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  2. Ouch. Reading your post, I thought of several things I’ll most likely never experience again. Part of what I’m not ready to give up, I think, is the denial of the need to grieve these losses. Turning to look at them, I realize that at some level I, like you, have simply expected that some day they’ll magically enter my life again. Thanks for giving me the permission I need to meet my grief.

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  3. Last fall arthritis in my hands became so painful that I could no longer write by hand. I’ve kept a journal since I was 12 years old, and I love to write letters, real ones on paper and notecards that I put into colored envelopes and choose just the right stamp from my stock of stamps. I love the heft of an envelope ready to mail, the look of a notebook with fluffy edges from much use, and oh! don’t get me started on pens! I used my favorite fountain pen for my journal and a different favorite fountain pen for letters, so of course I also had bottles of ink in different colors and all the paraphernalia for cleaning the pens. To grieve the loss of writing was (and still is) to grieve the loss of everything I associate with writing, all those tools that I love and notebooks in all sizes as well as books about writing and journaling–and that doesn’t even begin to touch on the heart of the matter: how do I know what I am thinking without pen in hand? How can I process the grief of not writing by hand–without writing by hand? Yes, I can type, and I am grateful for that, but how do I work out who I am now if I can’t write about it by hand in a notebook I chose–with a pen I love–in the color of ink I’m in the mood for. I grieve this loss every day, and even in grief, I ask myself what opportunities might open for me that I haven’t yet considered. (Of course, I want to grab a pen and write about that, but alas!) I sent more email messages, I read even more than I did before I lost journaling, and I’ve given away notebooks to friends who I know will enjoy them. I’m keeping the pens. Like Jennifer, I want to believe that my hands will magically be able to reconnect with pen and paper.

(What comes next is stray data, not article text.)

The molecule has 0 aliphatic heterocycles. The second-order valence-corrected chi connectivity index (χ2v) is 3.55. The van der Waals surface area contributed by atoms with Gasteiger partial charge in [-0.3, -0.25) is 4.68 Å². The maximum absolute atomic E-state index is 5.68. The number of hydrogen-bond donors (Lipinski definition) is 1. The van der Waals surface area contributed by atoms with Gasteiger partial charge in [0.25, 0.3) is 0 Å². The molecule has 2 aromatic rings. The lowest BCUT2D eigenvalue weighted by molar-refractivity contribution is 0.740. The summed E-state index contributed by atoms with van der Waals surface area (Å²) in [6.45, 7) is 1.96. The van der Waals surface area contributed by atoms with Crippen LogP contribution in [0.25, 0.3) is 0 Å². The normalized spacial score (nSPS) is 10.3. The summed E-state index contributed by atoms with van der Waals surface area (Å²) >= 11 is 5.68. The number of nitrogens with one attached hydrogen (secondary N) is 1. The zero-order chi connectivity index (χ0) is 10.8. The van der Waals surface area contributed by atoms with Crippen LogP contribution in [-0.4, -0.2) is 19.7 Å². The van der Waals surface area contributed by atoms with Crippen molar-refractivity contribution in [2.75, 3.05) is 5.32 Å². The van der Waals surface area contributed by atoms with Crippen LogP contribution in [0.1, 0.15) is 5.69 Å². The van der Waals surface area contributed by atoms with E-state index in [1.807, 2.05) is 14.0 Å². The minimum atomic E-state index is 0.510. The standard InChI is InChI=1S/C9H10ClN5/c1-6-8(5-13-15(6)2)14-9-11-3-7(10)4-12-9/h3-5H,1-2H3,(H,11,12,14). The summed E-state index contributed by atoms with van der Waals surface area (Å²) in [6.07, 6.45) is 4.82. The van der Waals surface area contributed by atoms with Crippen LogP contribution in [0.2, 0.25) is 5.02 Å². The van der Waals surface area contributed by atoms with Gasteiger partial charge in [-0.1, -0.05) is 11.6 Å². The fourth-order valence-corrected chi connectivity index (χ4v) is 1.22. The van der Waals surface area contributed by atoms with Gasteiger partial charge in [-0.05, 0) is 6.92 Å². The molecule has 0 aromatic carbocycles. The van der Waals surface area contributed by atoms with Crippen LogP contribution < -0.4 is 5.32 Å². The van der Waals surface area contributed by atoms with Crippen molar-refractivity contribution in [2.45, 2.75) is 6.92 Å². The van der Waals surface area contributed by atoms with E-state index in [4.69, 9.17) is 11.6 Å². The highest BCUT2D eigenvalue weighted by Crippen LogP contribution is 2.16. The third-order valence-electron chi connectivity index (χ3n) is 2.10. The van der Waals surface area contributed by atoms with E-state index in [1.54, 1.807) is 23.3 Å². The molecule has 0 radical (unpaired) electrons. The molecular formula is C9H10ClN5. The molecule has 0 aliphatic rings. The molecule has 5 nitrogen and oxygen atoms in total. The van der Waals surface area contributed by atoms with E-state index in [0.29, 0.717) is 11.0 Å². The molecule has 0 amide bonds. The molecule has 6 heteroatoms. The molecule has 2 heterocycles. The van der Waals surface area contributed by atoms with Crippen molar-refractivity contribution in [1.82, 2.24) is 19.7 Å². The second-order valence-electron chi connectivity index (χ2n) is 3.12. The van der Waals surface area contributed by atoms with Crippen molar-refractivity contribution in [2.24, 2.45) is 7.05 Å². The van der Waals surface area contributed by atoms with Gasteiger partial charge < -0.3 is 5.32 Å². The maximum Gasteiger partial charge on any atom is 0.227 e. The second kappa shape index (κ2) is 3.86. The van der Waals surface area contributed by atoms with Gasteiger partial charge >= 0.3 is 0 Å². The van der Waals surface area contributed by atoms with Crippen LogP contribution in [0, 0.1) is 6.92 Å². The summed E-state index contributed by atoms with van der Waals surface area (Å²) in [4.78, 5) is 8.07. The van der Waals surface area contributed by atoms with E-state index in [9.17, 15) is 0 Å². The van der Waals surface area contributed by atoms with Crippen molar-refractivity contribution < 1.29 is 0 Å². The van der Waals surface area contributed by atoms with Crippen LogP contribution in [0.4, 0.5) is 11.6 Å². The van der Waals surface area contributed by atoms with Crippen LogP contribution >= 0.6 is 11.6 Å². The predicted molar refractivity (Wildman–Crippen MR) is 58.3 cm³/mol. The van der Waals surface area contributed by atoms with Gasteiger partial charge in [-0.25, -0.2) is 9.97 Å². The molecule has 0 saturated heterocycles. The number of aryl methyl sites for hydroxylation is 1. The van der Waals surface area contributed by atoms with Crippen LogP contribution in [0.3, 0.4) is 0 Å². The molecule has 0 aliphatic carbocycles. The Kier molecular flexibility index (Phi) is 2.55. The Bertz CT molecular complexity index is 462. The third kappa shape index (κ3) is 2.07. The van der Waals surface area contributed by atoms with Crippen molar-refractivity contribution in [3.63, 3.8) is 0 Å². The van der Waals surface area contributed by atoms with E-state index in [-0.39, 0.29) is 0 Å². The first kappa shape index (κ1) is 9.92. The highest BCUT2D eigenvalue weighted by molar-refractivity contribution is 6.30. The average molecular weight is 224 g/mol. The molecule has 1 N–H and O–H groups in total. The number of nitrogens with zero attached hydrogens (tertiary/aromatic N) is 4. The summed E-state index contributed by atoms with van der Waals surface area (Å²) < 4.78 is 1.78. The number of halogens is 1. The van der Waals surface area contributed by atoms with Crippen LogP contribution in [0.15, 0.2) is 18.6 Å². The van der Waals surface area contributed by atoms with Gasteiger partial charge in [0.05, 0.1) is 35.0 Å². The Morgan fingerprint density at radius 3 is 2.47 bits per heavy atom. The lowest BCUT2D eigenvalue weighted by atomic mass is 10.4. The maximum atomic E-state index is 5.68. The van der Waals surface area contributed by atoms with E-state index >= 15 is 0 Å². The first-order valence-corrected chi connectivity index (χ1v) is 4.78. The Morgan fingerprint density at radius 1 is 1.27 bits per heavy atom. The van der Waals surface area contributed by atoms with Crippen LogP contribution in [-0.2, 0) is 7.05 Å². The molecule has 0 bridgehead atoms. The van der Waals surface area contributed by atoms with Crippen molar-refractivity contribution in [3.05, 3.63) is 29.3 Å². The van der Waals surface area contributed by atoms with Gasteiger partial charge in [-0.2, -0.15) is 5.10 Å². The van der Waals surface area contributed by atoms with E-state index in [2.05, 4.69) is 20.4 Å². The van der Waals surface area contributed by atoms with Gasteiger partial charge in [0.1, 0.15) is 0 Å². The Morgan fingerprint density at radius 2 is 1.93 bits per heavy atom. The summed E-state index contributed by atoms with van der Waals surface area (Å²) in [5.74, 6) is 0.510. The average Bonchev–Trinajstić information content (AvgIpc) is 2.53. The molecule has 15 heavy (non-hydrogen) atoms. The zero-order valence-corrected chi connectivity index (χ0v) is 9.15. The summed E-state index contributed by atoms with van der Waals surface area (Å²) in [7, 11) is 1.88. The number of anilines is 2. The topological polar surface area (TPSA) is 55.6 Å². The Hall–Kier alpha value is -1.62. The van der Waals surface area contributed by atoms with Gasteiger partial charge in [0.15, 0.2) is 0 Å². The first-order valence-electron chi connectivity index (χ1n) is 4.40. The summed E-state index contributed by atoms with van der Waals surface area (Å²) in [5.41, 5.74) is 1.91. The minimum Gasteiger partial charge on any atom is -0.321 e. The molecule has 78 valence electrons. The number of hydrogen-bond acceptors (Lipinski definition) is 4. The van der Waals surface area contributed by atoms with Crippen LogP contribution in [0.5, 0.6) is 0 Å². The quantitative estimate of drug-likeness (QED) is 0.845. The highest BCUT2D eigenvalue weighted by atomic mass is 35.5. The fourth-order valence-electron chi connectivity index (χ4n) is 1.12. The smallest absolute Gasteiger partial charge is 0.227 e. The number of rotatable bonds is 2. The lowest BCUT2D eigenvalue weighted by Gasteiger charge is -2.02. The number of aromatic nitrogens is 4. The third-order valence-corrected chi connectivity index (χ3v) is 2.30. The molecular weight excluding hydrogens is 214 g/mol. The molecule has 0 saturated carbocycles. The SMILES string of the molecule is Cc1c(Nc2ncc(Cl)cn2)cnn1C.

Thanks for this evocative post, Kath.

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    1. Verna, it makes me very sad to think of you not being able to write. I loved all your pen and paper creations. I’ll grieve with you. Thanks for this beautiful description of your papers and pens.

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  4. Thank you writing this post. It really hit home. I think it would hit home for just about every old person. I used to do a lot of bicycling, cross country and long distance. When I moved here, it seemed the roads were unsafe. I became reluctant to ride the roads. I gave my bike away. I had been building a tandem bicycle for my wife and myself. It was nearly completed when I moved here. I finally threw it away. It was a sad moment. I have a mountain bike that I keep in my truck, just in case I need emergency transportation while I in the wilderness. I think I will oil it up, and start riding it, even if I have to ride on the back roads and dirt roads. I haven’t ridden my bike for the last time, yet.

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  5. Here is another activity that I must do again. Horse back riding. I never did it much but I always wanted a horse but it wasn’t in the cards. But there is a horse place near by that I can pay to ride. That’s what I’m going to do. I haven’t ridden a horse for the last time.